And that is Jesus Christ, the Son of the living God, the Lamb of God who takes away the sins of the world, and therefore your sin as well.
Your sin is not alien to Him. He knows it and feels it more deeply than you do yourself, for He took it on himself, into his flesh and soul and Sacred, wounded, Heart.
He is not scared of your sin, for He has destroyed it and will let you share in its destruction if you confess it to Him.
He is not scandalized by your sin. If anything, He is hurt that you would not bring it to Him for destruction in his merciful and eternal love for you.
But he will overlook that hurt, because it’s you He wants. It’s you in all your guilt and shame and pathetic self-righteousness and foolish claims of independence: it’s that you that He wants so that He can pour on you the balm of his divine and crucified love to purify you, to restore your peace, to make you rejoice once more heart and soul, to heal you in the calm and strength of humility of His Heart. Jesus wants you to bring your burdens into Him, into the depths of his gentle and humble Heart. In the furnace of that Heart, He will separate you from your burdens, destroying them and recreating you. All He wants to do is to restore you to your true dignity, to the joy of being who you really are, to the peace of being able to look Him and everyone else in the eye because He has taken away from your eyes the shadows of shame, the awareness of guilt and the darkness of sin. He wants you to live to the full, in joy, in loving and life-giving relationships, filled with confidence for the future and blessed with peace of soul, serenity of mind and clarity of conscience.
But, of course, the question now is: how? How do I get all that? How can I be sure that he will definitely do that for me? I do not see Him, nor hear Him, so how can I get access to Him? He says, “Come to me all you who are burdened”, but how am I to come to Him? Am I to die? Is it not cruel that He would promise all this when I have no way of getting it?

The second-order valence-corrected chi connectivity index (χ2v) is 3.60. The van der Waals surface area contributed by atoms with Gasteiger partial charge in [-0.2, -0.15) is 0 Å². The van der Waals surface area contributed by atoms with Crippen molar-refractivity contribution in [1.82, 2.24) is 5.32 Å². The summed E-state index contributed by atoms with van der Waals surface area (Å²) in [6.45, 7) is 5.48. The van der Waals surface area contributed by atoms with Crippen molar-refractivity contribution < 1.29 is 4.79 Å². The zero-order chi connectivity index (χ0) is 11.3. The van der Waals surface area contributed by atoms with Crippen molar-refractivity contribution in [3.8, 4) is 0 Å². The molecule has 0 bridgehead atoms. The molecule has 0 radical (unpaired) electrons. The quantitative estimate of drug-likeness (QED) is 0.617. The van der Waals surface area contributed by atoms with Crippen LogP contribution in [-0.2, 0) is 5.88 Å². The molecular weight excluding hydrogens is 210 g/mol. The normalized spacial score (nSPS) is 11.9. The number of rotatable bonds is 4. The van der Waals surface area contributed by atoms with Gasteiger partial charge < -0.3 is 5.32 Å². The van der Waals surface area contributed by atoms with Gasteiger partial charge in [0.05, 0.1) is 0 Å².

Oh, but yes, you do have the way! And no, He is not cruel. Don’t be so unfair! He has given you the way, a sure way, a guaranteed way. It is the sacrament of confession. He does not ask you to stand up in front of the world and proclaim your sins, but to whisper them anonymously to Him present by His power in the priest. Don’t think of the human, sinful man who is the priest. Think of the divine, sinless Man who is in the priest. Jesus could hardly make it easier for you to come to Him. You need only name the sin and its frequency, and resolve as sincerely as you can not to sin again. You need not fear that what you say will go further; the sacramental seal is sacred because the confessional forum does not just depend on the discretion of the priest. No, it is the forum of God, and a priest would die rather than reveal anything confessed to him by anyone at any time. Nor need you fear that the priest will be scandalized or that he will reject you. Firstly, because his personal feelings are irrelevant and, secondly, because his mission from Christ is to be merciful towards anyone who is truly repentant.
But above and beyond everything else, you will hear those magnificent, consoling and omnipotent words that terrify Satan and return him to hell and which, at the same time, call down upon you and into your deepest heart and soul the fire of the Holy Spirit. What words? Words that are as sacred and spell-bounding as the words of consecration at Mass. What words? “I absolve you from all your sins, in the Name of the Father and of the Son and of the Holy Spirit. Amen.” When you hear those words, then your labour and heavy burdens are gone. Then, you experience the peace, the joy and the rest which comes from the gentle and humble Heart of the Lamb of God. Let us not be fools, and I say it to myself first, and spurn so great a gift! Why stagger and struggle and stumble through life under the burdens Satan gladly sees crushing and demeaning you, when you need only go to confession and replace them with the light yoke of Christ’s mercy?